Becoming as Rational as We Think We Are - Memoria Press

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G. K. Chesterton once said that the “whole modern world is at war with reason.”
“The tower,” he added, “already reels.”

In what sense can this be true? When we think of ourselves in all of our modern glory—unadulterated by the myths and superstitions of the past, don’t we think of ourselves as more informed, more enlightened, more rational than we have ever been? Indeed, we do, but is it due to the fact that we are, or the less sanguine fact that we understand less than ever before what reason is and how we have deviated from it?

Perhaps the chief reason we consider ourselves rational is our mastery of scientific technology. When Jesus spoke of moving mountains, he was speaking of a thing quite impossible for his hearers. For us, however, it is not only not impossible, but not uncommon. We dynamite through mountains to make way for roads, and lay them waste in our search for coal. We can even transform them into islands by the simple expedient of damming a river and making a valley into a lake.

Science looms large in our view of ourselves. We are like Christopher Marlowe’s Faust, in the German legend, who lusts for power over nature and, after selling his soul for knowledge, accounts himself a god:

Be thou on earth as Jove is in the sky,
Lord and commander of these elements.

Faust, a scholar and alchemist, is encouraged by the magician Cornelius to study the magical arts—“to be renown’d”:

And more frequented for this mystery
Than heretofore the Delphian oracle.

Like Faust, we mistake power for knowledge, and knowledge for wisdom.

In fact, magic provides an interesting comparison to science. Despite the disdain with which the modern scientist views the magician of old, there is a serious question as to whether he is really so different after all. Both concern themselves with power—most particularly, the power over nature. The modern scientist would like to say that his tools are natural and rational while the magician’s are supernatural, and hence irrational.

But is this true?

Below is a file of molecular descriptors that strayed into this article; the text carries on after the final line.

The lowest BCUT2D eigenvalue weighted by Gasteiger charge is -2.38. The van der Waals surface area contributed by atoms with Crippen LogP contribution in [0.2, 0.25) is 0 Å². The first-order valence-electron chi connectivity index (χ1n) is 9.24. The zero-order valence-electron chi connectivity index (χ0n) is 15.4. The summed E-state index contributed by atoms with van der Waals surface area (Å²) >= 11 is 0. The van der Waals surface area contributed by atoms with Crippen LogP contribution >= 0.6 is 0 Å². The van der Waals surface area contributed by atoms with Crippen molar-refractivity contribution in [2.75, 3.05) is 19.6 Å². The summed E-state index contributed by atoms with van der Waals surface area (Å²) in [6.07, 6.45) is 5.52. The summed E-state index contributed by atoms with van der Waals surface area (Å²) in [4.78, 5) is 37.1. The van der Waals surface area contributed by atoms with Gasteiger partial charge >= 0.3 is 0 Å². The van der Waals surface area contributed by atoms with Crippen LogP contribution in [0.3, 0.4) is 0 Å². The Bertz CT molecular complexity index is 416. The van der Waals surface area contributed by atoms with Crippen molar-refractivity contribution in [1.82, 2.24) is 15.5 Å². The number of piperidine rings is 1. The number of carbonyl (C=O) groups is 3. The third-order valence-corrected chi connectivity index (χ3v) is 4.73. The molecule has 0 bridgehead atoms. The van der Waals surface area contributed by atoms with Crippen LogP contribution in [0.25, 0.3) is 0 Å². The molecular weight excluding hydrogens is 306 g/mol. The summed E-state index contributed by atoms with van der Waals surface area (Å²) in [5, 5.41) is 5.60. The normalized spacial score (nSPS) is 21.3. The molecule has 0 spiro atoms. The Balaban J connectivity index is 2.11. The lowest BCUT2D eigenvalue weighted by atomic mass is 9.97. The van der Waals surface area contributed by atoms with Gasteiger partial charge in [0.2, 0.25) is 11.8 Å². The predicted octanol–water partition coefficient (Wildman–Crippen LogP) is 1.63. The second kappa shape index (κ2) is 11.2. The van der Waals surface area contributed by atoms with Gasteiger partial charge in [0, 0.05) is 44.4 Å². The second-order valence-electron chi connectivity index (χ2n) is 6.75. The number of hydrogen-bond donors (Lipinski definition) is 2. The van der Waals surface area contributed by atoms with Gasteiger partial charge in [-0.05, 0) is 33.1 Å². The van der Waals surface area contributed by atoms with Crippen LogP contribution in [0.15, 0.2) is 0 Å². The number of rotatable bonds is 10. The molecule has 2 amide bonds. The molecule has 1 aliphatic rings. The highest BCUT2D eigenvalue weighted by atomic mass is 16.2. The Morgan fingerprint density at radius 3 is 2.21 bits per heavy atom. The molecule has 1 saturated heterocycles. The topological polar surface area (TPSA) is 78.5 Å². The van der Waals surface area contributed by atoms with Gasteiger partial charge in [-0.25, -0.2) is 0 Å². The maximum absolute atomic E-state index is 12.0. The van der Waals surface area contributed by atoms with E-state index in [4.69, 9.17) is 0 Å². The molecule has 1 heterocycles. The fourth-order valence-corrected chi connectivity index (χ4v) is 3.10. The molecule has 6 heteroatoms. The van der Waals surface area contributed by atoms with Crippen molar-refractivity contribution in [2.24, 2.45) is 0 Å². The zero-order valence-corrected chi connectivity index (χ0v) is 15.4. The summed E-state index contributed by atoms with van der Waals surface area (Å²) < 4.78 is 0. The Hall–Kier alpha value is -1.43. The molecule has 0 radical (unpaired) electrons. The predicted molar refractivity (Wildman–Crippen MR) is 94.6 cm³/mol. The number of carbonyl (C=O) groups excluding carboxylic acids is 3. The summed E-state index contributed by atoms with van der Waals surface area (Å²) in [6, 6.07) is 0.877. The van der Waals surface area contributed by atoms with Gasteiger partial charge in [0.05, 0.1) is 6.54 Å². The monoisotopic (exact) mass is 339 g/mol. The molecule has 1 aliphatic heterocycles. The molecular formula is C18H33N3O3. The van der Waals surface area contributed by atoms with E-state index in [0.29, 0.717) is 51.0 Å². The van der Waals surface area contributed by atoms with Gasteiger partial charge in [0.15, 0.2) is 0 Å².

Before the advent of reason, there were the gods: mythology, which interpreted the world on the basis of the imagination, provided men with their explanations of the world. Then came the philosophers with their rational account of reality, based upon the intellect. The mythical (or poetic) and the rational accounts of the world were consolidated in the Christian worldview, which was at once both religious and reasonable, and which reached its zenith in works like St. Thomas Aquinas’ Summa Theologica during the Middle Ages.

But then came science.

The science of the 18th century proposed to dispense with the need for spiritual and imaginative theories of things, and sought to explain the world on the basis of rational principles—or at least empirical ones. It came with a new method—two methods, in fact. The first was mathematics, and the second, empirical investigation. By these two mechanisms, men would interpret the world.

The new science pictured the world through a new analogy. Before Galileo and Isaac Newton, the world was seen as an organism. It would now be seen as a machine. We—and many scientists in the natural sciences—still think of nature in terms of Newton’s mechanistic view of the world: as the outworking of particles bumping into each other. What most people do not know is that this view of the world was utterly destroyed by 20th-century physics.

“The physics that came of age in the 17th century,” says philosopher Joe Sachs in his commentary on Aristotle’s Physics,

and seemed to have answered all the large questions by the nineteenth, [limped] toward the end of the 20th century in some confusion. Mathematics and technology have coped with all the crises of this century, but the picture of the world that underlay them has fallen apart.

The most sophisticated and successful scientific theory ever devised is quantum theory. “No one,” said the late physicist Roger S. Jones, “has ever made a measurement that quantum theory could not correctly predict.” No other scientific discipline can boast as much. But quantum theory, far from providing us with a rational account of nature, has actually undermined it. Quantum theory is not just a scientific theory; it is a theory about science. It is, says Jones, in his Physics for the Rest of Us, “a radically new conception of science.” Far from giving us certainty about nature, it has given us the opposite: Heisenberg’s Uncertainty Principle is, in fact, “the very cornerstone of the quantum theory’s foundation.”

The chief question leading to the development of quantum mechanics historically was the question of the composition of light. Light was originally seen as made up of particles. But experiments in the early 20th century led some scientists to conclude that light was not made up of particles at all, but of waves. The problem facing physicists in the early days of quantum theory was that the two theories were completely inconsistent: light could not be made up of both particles and waves—logically, it was one or the other. How did they settle this question?

Their answer consisted of saying that light is now seen as being made up of “photons.” But what is a photon? A photon is a “wave-particle”! But if light cannot be both waves and particles, then how can it be a wave-particle? The answer, said Neils Bohr, the pioneer of quantum theory, lay in the principle of “Complementarity.” “This principles states,” says Jones: